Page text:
Review Date AVG ShoreDiving Site
11/15/2009 3.73 Moby Ling Cove California North, USA West
There are three beaches around Soberanes Point in Garrapata State Park. Two are a steep hike over dirt and the other is a treacherous climb (see map). I dove the third beach so skip to the third paragraph to read about diving, the first two talk about accessing the two other beaches.
1. The north most beach is the treacherous one, access it through gate #8 across from the barn. The pathway down is in a grove of Cypress trees (the only one) to the left of the entrance. The path begins as a narrow, steep dirt trail which changes into a large stone outcropping rising 30 feet from the water. If you climb down this outcropping you arrive at the northern most beach. The water here appears fairly shallow from the cliff, haven't dived there yet.
2. The second beach is accessed through the #9 turnout. Follow the trail right and hang a left on the pathway that takes you toward the ocean facing side of whale peak. Continue along the path making a left at the wooden fence posts and you will see the beach. The second beach has two paths leading down to it, the southern one being the easier. The hike to this beach takes 7-10 min. This beach faces westward and is pretty exposed, so a calm day will help ensure a good dive. Haven't dived there yet, but it looks pretty good.
3. The third beach is harder to access than the second, but being southern facing and protected, it is the calmest. To get there park at turnout #10 and follow the trail. There is a small unmarked side-trail on the left as you walk down the main trail and this is the entrance. The side-path is steep and made of loose dirt so I wouldn't attempt it with heavy gear nor without a buddy to help hand stuff up/down to. Looking out from the beach is a nice protected cove with good diving/hunting from 10'-40'. Within the cove there is a large sand channel down the center and some very nice boulder fields and towering rock formations on the sides that support some good fish life. The outer edge of the cove is marked by two large exposed rock formations straddling the way to the open sea. Beyond the rocks the waves are larger and divers are exposed to the ocean. Depth outside the rocks ranges from 20'-60'. The thing that struck me when diving here was the size of the fish. The lined, rainbow, pile, black and rubberlip perch I saw here were twice the size I'm used to seeing around Monterey. In addition there was an abundance of black and yellow rockfish, blue rockfish and kelp greenling also markedly larger than I'm used to seeing in Monterey/Carmel. Visibility was excellent at 60+ feet and the diving was beautiful and spearfishing productive. Great quiet place to get away from the overcrowded and overfished Monterey area and enjoy some largely untouched underwater habitat.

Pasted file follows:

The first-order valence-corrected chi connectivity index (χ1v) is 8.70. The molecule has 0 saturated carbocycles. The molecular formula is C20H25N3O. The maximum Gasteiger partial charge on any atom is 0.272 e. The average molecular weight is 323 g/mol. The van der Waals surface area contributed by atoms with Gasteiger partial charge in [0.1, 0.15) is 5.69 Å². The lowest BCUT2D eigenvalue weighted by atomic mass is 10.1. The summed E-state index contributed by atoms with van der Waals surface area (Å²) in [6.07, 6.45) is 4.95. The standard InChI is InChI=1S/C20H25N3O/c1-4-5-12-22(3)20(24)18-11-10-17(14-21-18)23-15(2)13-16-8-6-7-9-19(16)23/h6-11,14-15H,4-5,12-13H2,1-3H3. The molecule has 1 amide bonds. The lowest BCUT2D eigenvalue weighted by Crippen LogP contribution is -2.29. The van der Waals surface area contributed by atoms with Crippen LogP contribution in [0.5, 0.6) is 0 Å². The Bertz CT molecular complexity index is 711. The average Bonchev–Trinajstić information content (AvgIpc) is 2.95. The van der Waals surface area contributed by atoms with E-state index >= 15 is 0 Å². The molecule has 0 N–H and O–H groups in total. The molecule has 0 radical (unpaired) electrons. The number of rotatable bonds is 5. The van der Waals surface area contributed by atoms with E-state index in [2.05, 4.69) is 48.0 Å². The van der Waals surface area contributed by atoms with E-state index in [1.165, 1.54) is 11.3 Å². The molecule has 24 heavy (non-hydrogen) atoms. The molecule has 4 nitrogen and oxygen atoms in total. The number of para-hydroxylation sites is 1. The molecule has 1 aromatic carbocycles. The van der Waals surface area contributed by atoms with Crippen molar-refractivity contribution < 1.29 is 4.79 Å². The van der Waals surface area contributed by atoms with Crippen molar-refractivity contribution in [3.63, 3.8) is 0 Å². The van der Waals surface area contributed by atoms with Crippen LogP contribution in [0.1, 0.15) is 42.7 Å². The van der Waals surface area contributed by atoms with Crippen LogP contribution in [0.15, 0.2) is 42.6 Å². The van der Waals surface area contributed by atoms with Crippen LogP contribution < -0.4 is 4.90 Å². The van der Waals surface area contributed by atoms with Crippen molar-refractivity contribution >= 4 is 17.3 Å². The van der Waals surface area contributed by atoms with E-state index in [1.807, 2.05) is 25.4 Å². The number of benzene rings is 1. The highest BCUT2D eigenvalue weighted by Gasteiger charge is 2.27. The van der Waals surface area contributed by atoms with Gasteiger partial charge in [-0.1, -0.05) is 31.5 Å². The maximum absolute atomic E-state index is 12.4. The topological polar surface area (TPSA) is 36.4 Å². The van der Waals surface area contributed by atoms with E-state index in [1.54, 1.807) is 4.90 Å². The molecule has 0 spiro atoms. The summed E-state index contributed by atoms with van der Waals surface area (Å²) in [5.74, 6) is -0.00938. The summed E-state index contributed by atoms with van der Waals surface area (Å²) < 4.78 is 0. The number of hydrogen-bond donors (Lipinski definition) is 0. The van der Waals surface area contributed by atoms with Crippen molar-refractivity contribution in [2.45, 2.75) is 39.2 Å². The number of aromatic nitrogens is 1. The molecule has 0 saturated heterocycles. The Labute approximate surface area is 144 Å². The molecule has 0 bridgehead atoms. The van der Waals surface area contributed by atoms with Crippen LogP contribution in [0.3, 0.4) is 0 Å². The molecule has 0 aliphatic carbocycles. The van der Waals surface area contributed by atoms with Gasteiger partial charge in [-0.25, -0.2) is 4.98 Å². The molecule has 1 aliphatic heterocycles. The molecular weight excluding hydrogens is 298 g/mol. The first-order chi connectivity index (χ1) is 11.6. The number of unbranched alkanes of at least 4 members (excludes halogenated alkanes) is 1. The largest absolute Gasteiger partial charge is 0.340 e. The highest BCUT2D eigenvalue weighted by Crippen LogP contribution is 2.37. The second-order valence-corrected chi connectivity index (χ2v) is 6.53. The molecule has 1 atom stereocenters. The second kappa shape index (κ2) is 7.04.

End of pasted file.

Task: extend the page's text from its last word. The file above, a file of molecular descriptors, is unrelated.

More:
09/21/2009 4.25 Monastery Beach North California North, USA West
Monastery is the best shore diving in the Monterey area for experienced, physically fit divers. The Monterey Canyon can be reached with a short 50-75 yard swim off the beach and divers can easily go as deep as they dare. The wildlife is abundant, diverse and breathtaking and visibility ranges from 15' to 100' but averages around 30'-60'. However the waves, surge and depth can make this beach extremely dangerous unless you are one with your gear, know how to handle the conditions and know your limits. On calm days anyone can dive here, but those days are infrequent. Most of the time this dive is an intermediate dive with 2-3' waves. Occasionally it is an advanced dive with 4-5' waves and anything over that should be avoided. I personally dive here almost every weekend in the summer and have made some entries/exits that most would probably describe as nuts. On one occasion I lost my regulator, had a dump valve stuck open so my BC wouldn't inflate (sand) and was stuck in 4' surf at 8' depth. Holding your breath underwater in heavy surf wearing 50 lbs of gear without buoyancy is a very real situation you may have to face on this beach and you must be mentally and physically prepared for such a worst-case scenario. Luckily for me, I dive frequently enough to keep my cool underwater and can hold my breath for 2.5 minutes if necessary. I switched to my secondary air source and took a few breaths. I then removed my BC and held on to the shoulder strap leaving me in an inverted, hand-stand position. I found my primary regulator while clutching my BC, then simply dragged the whole mess back onto the beach. After that my buddy recovered the fin I dropped, I washed out the sand and went back out on a fantastic dive. Let my experience be a warning to all you divers that dive infrequently or aren't well experienced with beach diving. Avoid Monastery unless it is calm and you have an experienced beach diver to guide you. Remember that nobody can rescue you in heavy surf. Never dive Monastery solo.